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Showing posts from January, 2024

Balancing a Renewables Grid across multiple Timescales

For a hypothetical future power grid where production is dominated by variable renewable sources like PV and wind, the challenge of balancing supply and demand at all times is well know. Using again the ENTSO-E open-source data and Python linear programming solver , we extrapolate the grid level solar and wind forecast data to cover the entire yearly electricity demand while minimizing the sum of the absolute errors between supply and demand for all hours in a year. In order to turn the problem of minimizing the sum of absolute values into a linear programming problem, we use the bounding technique presented in this tutorial . Using for example the data for the German power grid from Spring 2022 to Spring 2023, the optimal generation mix according to the above criteria is about 75% wind and 25% PV (blue line).  With this configuration about 80% of the annual supply & demand of 475 TWh would be matched at the hourly level, leaving a discrepancy of 20% or 107TWh to be equalized someh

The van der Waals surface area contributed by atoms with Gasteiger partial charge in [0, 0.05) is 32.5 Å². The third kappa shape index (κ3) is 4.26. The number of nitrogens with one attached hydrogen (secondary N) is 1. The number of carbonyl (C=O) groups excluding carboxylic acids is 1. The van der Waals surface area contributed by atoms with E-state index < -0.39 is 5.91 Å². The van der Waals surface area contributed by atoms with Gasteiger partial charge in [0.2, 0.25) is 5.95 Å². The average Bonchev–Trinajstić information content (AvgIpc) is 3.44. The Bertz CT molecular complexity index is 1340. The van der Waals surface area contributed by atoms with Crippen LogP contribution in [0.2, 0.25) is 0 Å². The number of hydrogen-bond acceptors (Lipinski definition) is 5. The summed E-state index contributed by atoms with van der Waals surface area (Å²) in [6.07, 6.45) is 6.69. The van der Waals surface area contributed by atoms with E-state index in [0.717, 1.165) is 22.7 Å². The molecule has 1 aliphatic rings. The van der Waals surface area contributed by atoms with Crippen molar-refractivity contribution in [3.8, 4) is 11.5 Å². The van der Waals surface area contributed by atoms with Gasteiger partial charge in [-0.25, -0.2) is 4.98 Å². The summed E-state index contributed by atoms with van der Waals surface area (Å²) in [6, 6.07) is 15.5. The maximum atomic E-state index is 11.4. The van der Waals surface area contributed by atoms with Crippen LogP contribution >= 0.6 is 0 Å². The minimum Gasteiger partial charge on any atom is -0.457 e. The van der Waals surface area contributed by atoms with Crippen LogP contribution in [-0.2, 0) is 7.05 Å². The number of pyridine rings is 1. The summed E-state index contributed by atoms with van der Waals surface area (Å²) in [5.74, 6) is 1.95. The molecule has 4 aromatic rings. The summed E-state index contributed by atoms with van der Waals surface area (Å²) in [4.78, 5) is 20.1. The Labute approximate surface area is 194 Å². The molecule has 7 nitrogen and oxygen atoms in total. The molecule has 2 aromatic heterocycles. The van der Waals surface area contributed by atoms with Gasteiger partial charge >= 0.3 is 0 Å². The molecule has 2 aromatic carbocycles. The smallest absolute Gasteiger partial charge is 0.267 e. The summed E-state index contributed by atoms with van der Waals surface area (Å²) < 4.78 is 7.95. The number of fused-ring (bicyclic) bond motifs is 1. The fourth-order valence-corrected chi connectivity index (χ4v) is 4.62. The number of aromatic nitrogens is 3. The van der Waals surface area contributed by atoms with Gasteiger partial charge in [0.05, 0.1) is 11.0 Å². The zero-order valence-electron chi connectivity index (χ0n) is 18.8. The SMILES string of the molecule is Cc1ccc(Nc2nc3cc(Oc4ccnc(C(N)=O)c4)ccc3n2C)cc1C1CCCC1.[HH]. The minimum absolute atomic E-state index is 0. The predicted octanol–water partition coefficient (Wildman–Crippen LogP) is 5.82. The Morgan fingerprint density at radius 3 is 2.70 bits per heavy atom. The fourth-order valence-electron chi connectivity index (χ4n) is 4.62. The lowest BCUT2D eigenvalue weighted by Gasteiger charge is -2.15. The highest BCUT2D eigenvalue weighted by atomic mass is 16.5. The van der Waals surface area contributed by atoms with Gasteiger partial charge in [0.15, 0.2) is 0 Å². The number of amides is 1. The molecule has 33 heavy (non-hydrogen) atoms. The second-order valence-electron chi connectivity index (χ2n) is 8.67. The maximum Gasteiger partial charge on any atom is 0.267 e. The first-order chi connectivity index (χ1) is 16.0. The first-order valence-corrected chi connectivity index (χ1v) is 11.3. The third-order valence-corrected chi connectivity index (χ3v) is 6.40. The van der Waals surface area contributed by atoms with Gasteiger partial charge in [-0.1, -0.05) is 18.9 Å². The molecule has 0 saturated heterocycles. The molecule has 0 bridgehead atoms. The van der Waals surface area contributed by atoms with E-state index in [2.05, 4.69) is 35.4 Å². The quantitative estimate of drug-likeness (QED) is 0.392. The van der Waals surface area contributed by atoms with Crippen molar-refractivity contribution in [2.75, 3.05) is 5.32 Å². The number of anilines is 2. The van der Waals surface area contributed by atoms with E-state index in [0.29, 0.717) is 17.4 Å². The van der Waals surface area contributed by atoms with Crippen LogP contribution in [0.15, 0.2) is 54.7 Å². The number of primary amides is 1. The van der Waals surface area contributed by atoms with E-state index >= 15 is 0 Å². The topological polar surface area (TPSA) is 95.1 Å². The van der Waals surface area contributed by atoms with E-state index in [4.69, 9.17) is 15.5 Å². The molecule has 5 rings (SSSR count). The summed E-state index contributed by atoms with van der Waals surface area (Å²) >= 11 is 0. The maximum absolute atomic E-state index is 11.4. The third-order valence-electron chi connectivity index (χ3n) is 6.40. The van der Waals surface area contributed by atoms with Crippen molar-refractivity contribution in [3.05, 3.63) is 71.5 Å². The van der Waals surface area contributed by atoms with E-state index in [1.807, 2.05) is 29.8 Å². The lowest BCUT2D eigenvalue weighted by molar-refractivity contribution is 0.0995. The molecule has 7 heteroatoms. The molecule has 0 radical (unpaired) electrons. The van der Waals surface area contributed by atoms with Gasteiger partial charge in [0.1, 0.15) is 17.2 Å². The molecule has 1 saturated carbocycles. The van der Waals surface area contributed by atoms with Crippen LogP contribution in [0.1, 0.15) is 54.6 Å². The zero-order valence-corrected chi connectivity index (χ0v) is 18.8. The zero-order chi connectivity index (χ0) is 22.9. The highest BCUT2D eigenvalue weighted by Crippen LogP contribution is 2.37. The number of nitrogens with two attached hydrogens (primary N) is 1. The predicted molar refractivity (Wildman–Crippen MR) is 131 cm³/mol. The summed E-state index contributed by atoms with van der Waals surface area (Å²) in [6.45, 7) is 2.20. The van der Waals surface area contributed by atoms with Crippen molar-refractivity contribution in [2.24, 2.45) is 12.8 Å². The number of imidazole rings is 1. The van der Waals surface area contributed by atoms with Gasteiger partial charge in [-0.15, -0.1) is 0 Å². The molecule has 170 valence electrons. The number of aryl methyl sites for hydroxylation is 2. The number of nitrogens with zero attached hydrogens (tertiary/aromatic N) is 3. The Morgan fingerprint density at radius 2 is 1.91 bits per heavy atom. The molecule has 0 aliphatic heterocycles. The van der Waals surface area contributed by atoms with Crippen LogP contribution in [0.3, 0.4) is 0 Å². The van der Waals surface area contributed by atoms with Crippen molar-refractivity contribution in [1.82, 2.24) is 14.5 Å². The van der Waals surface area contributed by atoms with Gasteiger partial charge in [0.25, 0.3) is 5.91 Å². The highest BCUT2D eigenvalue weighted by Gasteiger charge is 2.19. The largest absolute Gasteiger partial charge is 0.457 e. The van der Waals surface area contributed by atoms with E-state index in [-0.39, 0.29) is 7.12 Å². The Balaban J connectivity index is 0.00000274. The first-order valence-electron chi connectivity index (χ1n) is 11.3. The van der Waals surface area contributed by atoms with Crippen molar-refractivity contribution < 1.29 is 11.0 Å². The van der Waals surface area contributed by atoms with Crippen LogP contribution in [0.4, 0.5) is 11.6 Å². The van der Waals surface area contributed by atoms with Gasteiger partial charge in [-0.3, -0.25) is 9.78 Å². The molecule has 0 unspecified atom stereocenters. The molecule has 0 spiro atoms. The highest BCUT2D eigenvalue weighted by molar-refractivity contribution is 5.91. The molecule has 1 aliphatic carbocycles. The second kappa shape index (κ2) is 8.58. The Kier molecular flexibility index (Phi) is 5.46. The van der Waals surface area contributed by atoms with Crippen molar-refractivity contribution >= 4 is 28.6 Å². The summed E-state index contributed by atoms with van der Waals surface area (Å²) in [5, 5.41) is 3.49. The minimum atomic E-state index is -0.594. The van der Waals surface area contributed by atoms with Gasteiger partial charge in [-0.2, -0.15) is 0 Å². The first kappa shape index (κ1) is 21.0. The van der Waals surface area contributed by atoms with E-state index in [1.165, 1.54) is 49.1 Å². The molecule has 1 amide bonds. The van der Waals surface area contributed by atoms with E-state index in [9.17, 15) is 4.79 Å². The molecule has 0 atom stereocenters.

Electrify all the Things!

While there is no technological silver-bullet to combat climate change, electrification is about as good as it gets - maybe at least a silver spoon to help keep the monsters at bay... Today about 80% of the world-wide energy consumption is still based on fossil fuels. The good news is that as part of a net zero transformation of the energy system, we do not need  to replace all the fossil fuel inputs, but only their useful outputs. According to this Sankey energy flow diagram for the US in 2022 (source: LLNL ), about 20% of the system input is based on low CO2e energy sources. However this would correspond to 65% of the actually useful energy services provided by the system. Some of the most significant sources of loss are from the use of petroleum in the transport sector or from the electricity generation using natural gas or coal.  While generating more electrical power from modern renewable sources like wind and solar reduces the need for gas & coal by at least 2 times, assuming